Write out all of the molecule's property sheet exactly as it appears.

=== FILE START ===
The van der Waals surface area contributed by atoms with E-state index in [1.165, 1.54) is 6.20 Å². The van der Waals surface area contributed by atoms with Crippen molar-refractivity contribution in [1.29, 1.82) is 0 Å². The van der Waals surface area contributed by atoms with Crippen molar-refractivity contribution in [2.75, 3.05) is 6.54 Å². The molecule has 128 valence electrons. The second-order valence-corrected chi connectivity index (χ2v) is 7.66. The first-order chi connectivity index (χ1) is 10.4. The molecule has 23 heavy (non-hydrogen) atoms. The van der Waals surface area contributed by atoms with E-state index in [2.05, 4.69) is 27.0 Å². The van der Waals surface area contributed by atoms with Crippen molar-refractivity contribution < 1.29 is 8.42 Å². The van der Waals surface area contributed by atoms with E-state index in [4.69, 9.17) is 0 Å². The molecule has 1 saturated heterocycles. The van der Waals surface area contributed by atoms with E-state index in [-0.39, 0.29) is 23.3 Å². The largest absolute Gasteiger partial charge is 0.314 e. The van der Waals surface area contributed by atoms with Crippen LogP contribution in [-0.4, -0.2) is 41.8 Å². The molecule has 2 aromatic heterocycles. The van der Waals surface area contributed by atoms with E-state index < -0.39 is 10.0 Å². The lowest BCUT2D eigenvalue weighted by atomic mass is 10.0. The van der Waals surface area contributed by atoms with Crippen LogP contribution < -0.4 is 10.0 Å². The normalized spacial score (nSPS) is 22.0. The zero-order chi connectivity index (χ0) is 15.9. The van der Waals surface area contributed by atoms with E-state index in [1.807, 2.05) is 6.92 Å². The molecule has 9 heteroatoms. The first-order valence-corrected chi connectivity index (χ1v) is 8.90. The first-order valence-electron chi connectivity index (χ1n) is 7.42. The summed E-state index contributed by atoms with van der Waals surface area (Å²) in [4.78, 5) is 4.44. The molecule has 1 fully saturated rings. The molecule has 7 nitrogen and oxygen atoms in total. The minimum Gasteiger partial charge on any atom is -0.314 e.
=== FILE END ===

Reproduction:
The van der Waals surface area contributed by atoms with E-state index in [1.165, 1.54) is 6.20 Å². The van der Waals surface area contributed by atoms with Crippen molar-refractivity contribution in [1.29, 1.82) is 0 Å². The van der Waals surface area contributed by atoms with Crippen molar-refractivity contribution in [2.75, 3.05) is 6.54 Å². The molecule has 128 valence electrons. The second-order valence-corrected chi connectivity index (χ2v) is 7.66. The first-order chi connectivity index (χ1) is 10.4. The molecule has 23 heavy (non-hydrogen) atoms. The van der Waals surface area contributed by atoms with E-state index in [2.05, 4.69) is 27.0 Å². The van der Waals surface area contributed by atoms with Crippen molar-refractivity contribution < 1.29 is 8.42 Å². The van der Waals surface area contributed by atoms with E-state index in [4.69, 9.17) is 0 Å². The molecule has 1 saturated heterocycles. The van der Waals surface area contributed by atoms with E-state index in [-0.39, 0.29) is 23.3 Å². The largest absolute Gasteiger partial charge is 0.314 e. The van der Waals surface area contributed by atoms with Crippen LogP contribution in [-0.4, -0.2) is 41.8 Å². The molecule has 2 aromatic heterocycles. The van der Waals surface area contributed by atoms with E-state index < -0.39 is 10.0 Å². The lowest BCUT2D eigenvalue weighted by atomic mass is 10.0. The van der Waals surface area contributed by atoms with Crippen LogP contribution < -0.4 is 10.0 Å². The normalized spacial score (nSPS) is 22.0. The zero-order chi connectivity index (χ0) is 15.9. The van der Waals surface area contributed by atoms with E-state index in [1.807, 2.05) is 6.92 Å². The molecule has 9 heteroatoms. The first-order valence-corrected chi connectivity index (χ1v) is 8.90. The first-order valence-electron chi connectivity index (χ1n) is 7.42. The summed E-state index contributed by atoms with van der Waals surface area (Å²) in [4.78, 5) is 4.44. The molecule has 1 fully saturated rings. The molecule has 7 nitrogen and oxygen atoms in total. The minimum Gasteiger partial charge on any atom is -0.314 e.